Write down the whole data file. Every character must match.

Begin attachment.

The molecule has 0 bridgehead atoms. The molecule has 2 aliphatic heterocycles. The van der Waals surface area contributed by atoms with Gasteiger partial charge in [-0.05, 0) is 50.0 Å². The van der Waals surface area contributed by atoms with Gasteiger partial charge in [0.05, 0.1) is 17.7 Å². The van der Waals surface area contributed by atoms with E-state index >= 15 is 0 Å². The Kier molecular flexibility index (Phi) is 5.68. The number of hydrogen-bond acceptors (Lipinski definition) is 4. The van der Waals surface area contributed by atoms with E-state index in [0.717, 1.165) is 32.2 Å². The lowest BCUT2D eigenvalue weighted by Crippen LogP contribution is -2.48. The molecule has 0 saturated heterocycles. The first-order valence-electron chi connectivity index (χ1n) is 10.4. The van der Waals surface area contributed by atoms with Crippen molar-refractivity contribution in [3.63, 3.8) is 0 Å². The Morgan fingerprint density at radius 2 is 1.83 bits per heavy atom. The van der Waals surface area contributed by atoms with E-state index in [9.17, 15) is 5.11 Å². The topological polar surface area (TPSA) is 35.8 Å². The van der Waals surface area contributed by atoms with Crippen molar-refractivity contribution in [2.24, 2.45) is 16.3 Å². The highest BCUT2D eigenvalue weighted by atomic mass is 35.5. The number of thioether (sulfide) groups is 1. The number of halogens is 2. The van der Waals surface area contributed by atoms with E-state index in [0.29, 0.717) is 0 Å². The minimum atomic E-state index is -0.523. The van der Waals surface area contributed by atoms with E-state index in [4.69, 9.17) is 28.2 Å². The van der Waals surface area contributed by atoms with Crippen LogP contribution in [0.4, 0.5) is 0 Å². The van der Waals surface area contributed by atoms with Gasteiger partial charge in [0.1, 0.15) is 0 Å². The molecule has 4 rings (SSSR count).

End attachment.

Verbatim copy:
The molecule has 0 bridgehead atoms. The molecule has 2 aliphatic heterocycles. The van der Waals surface area contributed by atoms with Gasteiger partial charge in [-0.05, 0) is 50.0 Å². The van der Waals surface area contributed by atoms with Gasteiger partial charge in [0.05, 0.1) is 17.7 Å². The van der Waals surface area contributed by atoms with E-state index >= 15 is 0 Å². The Kier molecular flexibility index (Phi) is 5.68. The number of hydrogen-bond acceptors (Lipinski definition) is 4. The van der Waals surface area contributed by atoms with E-state index in [0.717, 1.165) is 32.2 Å². The lowest BCUT2D eigenvalue weighted by Crippen LogP contribution is -2.48. The molecule has 0 saturated heterocycles. The first-order valence-electron chi connectivity index (χ1n) is 10.4. The van der Waals surface area contributed by atoms with Crippen molar-refractivity contribution in [3.63, 3.8) is 0 Å². The Morgan fingerprint density at radius 2 is 1.83 bits per heavy atom. The van der Waals surface area contributed by atoms with E-state index in [9.17, 15) is 5.11 Å². The topological polar surface area (TPSA) is 35.8 Å². The van der Waals surface area contributed by atoms with Crippen molar-refractivity contribution in [2.24, 2.45) is 16.3 Å². The highest BCUT2D eigenvalue weighted by atomic mass is 35.5. The number of thioether (sulfide) groups is 1. The number of halogens is 2. The van der Waals surface area contributed by atoms with E-state index in [0.29, 0.717) is 0 Å². The minimum atomic E-state index is -0.523. The van der Waals surface area contributed by atoms with E-state index in [4.69, 9.17) is 28.2 Å². The van der Waals surface area contributed by atoms with Crippen LogP contribution in [0.4, 0.5) is 0 Å². The van der Waals surface area contributed by atoms with Gasteiger partial charge in [0.1, 0.15) is 0 Å². The molecule has 4 rings (SSSR count).